Send in the immigrants

When you start to plan an immigration issue, you know you’re entering a minefield. It’s a touchy subject, and it’s one that has become, shall we say, just a bit over-politicized.

As soon as we bring up the subject, conclusions are jumped to, hackles are raised, and hair triggers are prepared.

Then there’s the whole prejudice issue. You’re not even supposed to talk about it, but it’s there, the elephant in the corner. It means choosing your words carefully to avoid sounding insensitive, but not too carefully, lest you imply that someone is oversensitive.

Yep, a minefield.

But let’s deal with reality. Immigrants are here: here to stay, earning money, paying taxes, buying food and clothes…and needing places to live. Working with them — with all their strange customs, funny clothes, and hard-to-understand accents — is good business. Just think of them as people from California.

Yes, we’re all more comfortable around folks who are like us — in terms of race, language, culture, income, education, even which team we root for. (Let’s face it, no one likes to be around Eagles fans.) Trying to pretend otherwise is silly.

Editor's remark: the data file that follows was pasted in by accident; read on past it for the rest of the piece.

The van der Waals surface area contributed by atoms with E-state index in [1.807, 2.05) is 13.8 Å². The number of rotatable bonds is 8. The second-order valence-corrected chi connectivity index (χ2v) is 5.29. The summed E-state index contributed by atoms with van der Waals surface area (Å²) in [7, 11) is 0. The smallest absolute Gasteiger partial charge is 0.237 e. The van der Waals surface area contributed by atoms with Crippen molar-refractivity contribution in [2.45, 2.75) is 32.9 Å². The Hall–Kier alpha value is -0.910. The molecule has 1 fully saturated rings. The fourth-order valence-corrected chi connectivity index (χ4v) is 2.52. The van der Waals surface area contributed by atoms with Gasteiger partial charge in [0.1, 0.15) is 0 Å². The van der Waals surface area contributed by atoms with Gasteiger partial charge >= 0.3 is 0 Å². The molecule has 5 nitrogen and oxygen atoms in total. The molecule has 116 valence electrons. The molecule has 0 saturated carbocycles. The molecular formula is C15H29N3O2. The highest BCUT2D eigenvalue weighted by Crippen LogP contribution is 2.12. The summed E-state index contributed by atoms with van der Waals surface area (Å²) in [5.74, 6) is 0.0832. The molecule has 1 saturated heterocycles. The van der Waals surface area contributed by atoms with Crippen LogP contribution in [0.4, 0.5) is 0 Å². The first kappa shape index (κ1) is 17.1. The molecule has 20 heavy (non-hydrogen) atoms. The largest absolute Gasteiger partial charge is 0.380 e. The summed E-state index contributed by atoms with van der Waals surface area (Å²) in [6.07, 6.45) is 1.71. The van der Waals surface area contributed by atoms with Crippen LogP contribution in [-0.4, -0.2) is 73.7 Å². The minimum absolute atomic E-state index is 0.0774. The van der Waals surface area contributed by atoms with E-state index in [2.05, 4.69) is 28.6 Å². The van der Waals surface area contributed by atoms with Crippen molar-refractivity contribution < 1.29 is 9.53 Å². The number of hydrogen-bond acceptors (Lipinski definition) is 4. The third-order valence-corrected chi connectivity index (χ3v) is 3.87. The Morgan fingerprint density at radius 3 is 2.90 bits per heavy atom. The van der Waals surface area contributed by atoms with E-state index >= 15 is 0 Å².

Get over it. Immigrants are going to buy homes. Someone is going to help them do it, learn something, and probably make some nice money in the process.  Might as well be you.

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Want to see some of those numbers? Check out the full (two-page) story from the September/October Commonwealth:


About Andrew Kantor

Andrew is VAR's editor and information manager, and -- lessee now -- a former reporter for the Roanoke Times, former technology columnist for USA Today, and a former magazine editor for a bunch of places. He hails from New York with stops in Connecticut, New Jersey, Cincinnati, Columbus, and Roanoke.
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